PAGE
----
18 Camping Tips And Tricks For Survival (And Fun)

You learn a lot about yourself when you camp. Your patience will be tested when pitching a tent or building a fire, you’ll see food from a whole new perspective, and you’ll understand that sleeping on the ground with little else than a nylon sheet protecting you actually feels pretty awesome. 

You’ll also learn that some tasks are harder than others, but they don’t always have to be. Here are 18 tips and tricks guaranteed to make your outdoor adventure a bit more agreeable.

1. Make a stove from a beer can

With a knife, some denatured alcohol, and a little bit of courage, you can transform a 12 oz can into a great DIY camp stove that’ll boil water in 5-6 minutes. We did it, and it's remarkably simple.

2. Light a fire with Doritos

Doritos are nailing it right now. Delicious snack? Check. Ingenious fire starter? Double check. And here’s the kicker: any flavor will do, even Gout Olives!

3. Use an old shower curtain as a disposable ground tarp

Throw it under your tent to keep the floor dry overnight, throw it out the next morning. 

4. Fill TP rolls with dryer lint for a fire starter

I’m not sure who the first person was who stuffed a bunch of dryer lint into a TP roll and lit it on fire, but goddammit they were onto something. 

5. Freeze a gallon of water to keep food fresh

You’d think this would take up valuable cooler real estate. BUT the jug-shaped block of ice will last much longer than cubes, and after it melts, you’ve got a gallon of ice water at your disposal. 

6. Use an Altoid tin to house a survival kit

Step 1: Eat Altoids
Step 2: Enjoy minty fresh breath
Step 3: Fill empty can with matches, sandpaper, small compass, small knife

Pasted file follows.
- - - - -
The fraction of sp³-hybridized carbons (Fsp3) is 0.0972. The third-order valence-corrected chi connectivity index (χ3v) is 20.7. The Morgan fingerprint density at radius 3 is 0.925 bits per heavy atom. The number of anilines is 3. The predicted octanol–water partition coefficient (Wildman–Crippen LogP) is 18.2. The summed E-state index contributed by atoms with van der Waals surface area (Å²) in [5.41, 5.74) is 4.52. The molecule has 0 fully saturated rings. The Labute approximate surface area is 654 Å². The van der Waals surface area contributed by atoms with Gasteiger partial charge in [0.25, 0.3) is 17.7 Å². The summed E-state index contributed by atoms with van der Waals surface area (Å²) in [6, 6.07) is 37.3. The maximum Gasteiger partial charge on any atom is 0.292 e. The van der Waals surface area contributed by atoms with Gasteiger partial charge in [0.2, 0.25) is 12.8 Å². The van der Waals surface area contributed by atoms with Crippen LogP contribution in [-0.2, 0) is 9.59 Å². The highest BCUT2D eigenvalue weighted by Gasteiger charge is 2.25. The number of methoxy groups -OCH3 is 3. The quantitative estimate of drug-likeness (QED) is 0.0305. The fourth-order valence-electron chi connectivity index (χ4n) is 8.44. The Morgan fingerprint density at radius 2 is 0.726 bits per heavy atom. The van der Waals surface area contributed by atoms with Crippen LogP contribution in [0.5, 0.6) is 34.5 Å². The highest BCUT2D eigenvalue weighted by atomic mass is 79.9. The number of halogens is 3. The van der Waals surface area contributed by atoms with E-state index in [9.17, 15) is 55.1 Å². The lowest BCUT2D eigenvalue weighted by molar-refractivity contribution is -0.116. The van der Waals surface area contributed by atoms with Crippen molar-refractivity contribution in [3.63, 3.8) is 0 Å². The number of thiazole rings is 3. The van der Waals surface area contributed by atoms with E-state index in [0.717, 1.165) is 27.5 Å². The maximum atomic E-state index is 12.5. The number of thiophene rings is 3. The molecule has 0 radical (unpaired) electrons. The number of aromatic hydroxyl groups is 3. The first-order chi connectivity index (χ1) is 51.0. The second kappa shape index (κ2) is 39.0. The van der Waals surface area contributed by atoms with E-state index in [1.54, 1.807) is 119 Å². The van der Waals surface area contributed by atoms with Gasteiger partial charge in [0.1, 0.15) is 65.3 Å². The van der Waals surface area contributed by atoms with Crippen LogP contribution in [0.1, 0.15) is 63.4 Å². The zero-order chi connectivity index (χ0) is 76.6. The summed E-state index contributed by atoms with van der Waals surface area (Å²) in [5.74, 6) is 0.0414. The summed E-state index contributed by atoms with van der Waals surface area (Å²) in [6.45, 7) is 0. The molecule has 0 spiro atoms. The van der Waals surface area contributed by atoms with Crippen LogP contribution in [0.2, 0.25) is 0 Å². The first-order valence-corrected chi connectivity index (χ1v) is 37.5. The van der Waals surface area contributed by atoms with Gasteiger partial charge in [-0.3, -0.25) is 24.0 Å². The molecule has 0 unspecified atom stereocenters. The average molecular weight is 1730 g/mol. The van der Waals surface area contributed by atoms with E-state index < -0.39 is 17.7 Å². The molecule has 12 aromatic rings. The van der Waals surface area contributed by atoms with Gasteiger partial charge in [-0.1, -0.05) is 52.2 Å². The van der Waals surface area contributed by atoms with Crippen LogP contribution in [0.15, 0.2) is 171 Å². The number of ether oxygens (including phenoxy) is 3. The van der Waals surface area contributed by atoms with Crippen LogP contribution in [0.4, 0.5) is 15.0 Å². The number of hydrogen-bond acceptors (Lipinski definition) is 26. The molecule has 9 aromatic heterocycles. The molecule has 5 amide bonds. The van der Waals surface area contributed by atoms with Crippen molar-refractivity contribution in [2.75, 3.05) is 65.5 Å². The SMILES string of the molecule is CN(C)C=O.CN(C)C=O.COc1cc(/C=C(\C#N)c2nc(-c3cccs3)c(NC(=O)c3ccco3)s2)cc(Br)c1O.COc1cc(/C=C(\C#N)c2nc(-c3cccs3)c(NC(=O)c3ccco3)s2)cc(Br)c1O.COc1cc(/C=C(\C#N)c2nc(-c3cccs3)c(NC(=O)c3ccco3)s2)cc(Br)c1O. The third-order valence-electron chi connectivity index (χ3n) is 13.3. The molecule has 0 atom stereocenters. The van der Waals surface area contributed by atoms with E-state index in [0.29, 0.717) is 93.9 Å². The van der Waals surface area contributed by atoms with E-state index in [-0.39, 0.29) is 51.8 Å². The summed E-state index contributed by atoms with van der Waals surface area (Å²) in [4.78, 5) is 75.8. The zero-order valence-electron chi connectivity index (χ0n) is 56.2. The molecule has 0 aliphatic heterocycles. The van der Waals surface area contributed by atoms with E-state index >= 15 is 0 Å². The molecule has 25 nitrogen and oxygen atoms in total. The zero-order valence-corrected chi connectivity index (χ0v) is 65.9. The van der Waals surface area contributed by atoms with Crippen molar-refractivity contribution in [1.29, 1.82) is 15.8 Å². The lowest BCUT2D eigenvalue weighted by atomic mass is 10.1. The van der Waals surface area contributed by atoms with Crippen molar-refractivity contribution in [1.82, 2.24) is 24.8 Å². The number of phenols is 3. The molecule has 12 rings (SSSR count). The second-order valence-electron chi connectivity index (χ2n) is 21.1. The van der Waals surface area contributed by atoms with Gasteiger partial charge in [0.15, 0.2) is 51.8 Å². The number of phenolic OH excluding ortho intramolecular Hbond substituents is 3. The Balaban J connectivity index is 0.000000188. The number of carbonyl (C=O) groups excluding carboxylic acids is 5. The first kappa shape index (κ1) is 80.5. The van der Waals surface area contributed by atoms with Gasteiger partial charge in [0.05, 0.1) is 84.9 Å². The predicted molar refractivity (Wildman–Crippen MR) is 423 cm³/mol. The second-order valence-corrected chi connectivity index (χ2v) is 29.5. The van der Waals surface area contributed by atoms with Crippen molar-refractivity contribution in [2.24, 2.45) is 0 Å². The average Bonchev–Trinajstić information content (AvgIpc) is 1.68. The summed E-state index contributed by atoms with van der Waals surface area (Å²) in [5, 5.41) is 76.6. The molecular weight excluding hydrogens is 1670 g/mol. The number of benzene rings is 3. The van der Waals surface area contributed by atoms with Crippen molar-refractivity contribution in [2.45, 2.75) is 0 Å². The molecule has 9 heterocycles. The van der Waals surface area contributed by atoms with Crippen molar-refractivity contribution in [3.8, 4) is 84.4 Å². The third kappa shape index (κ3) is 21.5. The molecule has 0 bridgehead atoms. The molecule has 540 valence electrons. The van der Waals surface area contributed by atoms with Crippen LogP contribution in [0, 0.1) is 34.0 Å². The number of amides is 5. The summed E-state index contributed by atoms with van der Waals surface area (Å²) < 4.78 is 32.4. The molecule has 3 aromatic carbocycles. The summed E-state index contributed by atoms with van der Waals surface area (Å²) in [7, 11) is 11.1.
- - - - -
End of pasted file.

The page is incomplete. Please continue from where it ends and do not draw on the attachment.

Step 4: Survive, grow old

7. Strap your headlamp to a jug of water for a tent light

It’s basically a giant night light for your tent and it adds a nice ambiance.

8. Use old coffee cans for waterproof storage

This specific tip is most notably applied to toilet paper, but coffee tins can come in extremely handy for storing anything you want to keep dry, and in one place. 

9. Don’t camp downwind

Your tent will smell like campfire. You’ll smell like campfire. Your mouth will taste like campfire. You’ve basically slept in the campfire. 

10. Waterproof your tent with sealant

Pick up a can and spray everything. Your rain fly, your tent, your tent’s seams, your tent bag. Getting caught in thunderstorms can easily put a damper on an otherwise great weekend, but it doesn’t have to.

11. Get yourself a Hobo knife

Case makes an amazing one that you’ll one day be able to pass down to your grandchildren.

12. Repel ticks with water and tea tree oil

Lyme disease is on the rise. I’ve been caught by ticks firsthand and know how unnerving it can be. Mix up about 40 drops of tea tree oil with around 12-16 oz of water and spray it on. Even if you don’t encounter any ticks, you’ll smell uncharacteristically good. 

13. There are 9 ways to build a fire; know at least 2

The tipi and log cabin styles are camp standards, but knowing whether you want a cooking fire or a raging bonfire is something to be considered.

14. On chilly nights, fill a Nalgene with warm water and throw it in your sleeping bag

“But where do I get the warm water from, you goon?” Good question. You could either boil water on the fire, let it sit, and pour it in your Nalgene, or fill your Nalgene with regular water and place it on the outskirts of the fire for a few minute with the top closed. 

15. Invest in a solar recharging station

I have a Goal Zero Guide 10 that I swear by. To charge it up, I attach it to my backpack on long hikes and voila—it’s ready to go to work in no time.

16. Pack Emergen-C 

Admittedly, this is the most obvious entry, but it’s one of those things that people always forgot to pack. It’s especially useful for a day out on the trails when you need to stay hydrated, or after a long night of singing '90s pop songs around the fire. It's also way cheaper than lugging OJ.

17. Create coffee packets

Coffee and camping go together like pot and planetarium laser shows. Tie some grounds up in a filter, secure it with dental floss (or string), and throw it in a mug full of piping hot water you just boiled in that empty beer can.

18. Use a rope and a tarp to create just about anything you’d ever need

Most people will employ the rope as a line to hang wet clothes and a tarp as groundcover, but in a pinch or survival situation, they can be used together to craft a warm, dry shelter.

Alex Robinson is a senior editor at Supercompressor. He believes the best uses for ropes and tarps are as swings and Slip 'N Slides. Follow him on Twitter @ItsAlexRobinson.

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